Cedar Valley Arboretum & Botanic Gardens

Book Review: Bringing a Garden to Life

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Looking for a holiday gift for the gardener in your life?  This just might be it!  In our November View, Pat McGivern reviewed Bringing a Garden to Life, by Carol Williams.  The book sounds so intriguing that I wanted to share the review with you!

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A book review by Pat McGivern

 

Bringing a Garden to Life, by Carol Williams

Illustrations by Newton Stubbing

(Bantam Books 1998)

Carol Williams is a gardener who writes from her knowledge and experience to create a simple and encouraging guide to making a garden and sustaining it as it grows and changes.  Publishers Weekly, in choosing this as a Book of the Year, described her as “having the soul of a poet” who “conveys her enthusiasm to readers in apparently effortless, graceful prose.”  Michael Pollen (author of Second Nature) described this book as “consisting in equal parts of instruction and delight….that rarest of modern gardening books:  one that manages to combine the philosophical and practical sides of gardening with grace and wisdom.”

The author eloquently sets forth the basic processes of gardening, from Making a Place (chapter 1) and Preparing the Ground (chapter 2), to further chapters on Composting, Beginning from Seed, Transplanting and Propagating, Weeding, Pruning, Flowers, Vegetables, Herbs, Trees, and Tools and Time.  Each chapter begins with quotations or poetry, and is laced with practical wisdom and lovely drawings or sketches from nature. The author’s focus is not to only find joy in a finished garden, but to enjoy the work at hand and your presence in nature.  She quotes Shakespeare in support:  “Things won are done, joy’s soul lies in the doing.”  For instance, in writing about weeding, the author states, ” I have found there is another kind of beauty, and some mystery, in the garden that gets away, goes a little wild, allows entry to the unexpected.”  Later giving her practical suggestions, she will stress, “Whatever one’s goal of weededness, the real secret of weeding is to enjoy it.”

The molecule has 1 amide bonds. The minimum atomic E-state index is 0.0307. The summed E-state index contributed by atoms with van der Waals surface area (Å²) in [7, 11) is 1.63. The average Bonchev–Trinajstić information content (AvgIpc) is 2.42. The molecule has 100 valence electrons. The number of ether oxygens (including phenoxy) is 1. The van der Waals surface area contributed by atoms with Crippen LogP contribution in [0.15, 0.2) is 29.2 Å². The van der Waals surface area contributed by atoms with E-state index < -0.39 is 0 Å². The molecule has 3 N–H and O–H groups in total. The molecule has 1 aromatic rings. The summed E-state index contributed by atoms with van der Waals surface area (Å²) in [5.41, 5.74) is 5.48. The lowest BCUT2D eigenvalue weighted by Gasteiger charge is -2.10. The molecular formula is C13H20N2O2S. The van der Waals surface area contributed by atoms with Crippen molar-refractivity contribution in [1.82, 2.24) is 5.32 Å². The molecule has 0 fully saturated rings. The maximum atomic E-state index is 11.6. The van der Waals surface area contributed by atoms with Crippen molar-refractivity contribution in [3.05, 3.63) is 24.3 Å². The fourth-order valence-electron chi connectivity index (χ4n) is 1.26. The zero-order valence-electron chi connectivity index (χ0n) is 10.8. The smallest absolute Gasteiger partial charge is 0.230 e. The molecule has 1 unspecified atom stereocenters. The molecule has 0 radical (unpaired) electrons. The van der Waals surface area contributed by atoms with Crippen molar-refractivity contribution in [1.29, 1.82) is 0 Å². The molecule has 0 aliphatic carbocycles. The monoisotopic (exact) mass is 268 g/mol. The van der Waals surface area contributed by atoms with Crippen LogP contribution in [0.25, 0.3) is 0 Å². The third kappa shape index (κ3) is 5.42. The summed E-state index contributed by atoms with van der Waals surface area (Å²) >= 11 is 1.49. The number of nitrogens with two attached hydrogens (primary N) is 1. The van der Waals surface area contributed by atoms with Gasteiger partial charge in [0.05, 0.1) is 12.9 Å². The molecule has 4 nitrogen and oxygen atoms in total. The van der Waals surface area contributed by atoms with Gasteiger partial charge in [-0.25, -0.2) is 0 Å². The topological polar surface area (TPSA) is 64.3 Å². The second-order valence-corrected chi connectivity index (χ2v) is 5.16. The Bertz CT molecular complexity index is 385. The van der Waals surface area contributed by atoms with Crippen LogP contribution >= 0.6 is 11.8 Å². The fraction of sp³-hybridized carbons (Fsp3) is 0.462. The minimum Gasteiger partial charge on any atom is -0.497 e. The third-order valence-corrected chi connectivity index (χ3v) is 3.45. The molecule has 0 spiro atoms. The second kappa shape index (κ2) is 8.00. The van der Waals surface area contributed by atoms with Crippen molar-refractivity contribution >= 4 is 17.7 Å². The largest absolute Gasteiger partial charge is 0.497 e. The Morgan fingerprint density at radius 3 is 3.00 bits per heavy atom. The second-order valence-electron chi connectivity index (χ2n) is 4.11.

I would recommend this book to both experienced gardeners and novices for positive and upbeat winter reading that contains plenty of gardening advice, plus the author’s philosophy that we garden not to escape from reality but to observe it closely, and to renew ourselves in experiencing the connectedness of creation.

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See you in the gardens.

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Written by cedarvalleyarboretum

November 30, 2011 at 1:05 am

Posted in Uncategorized

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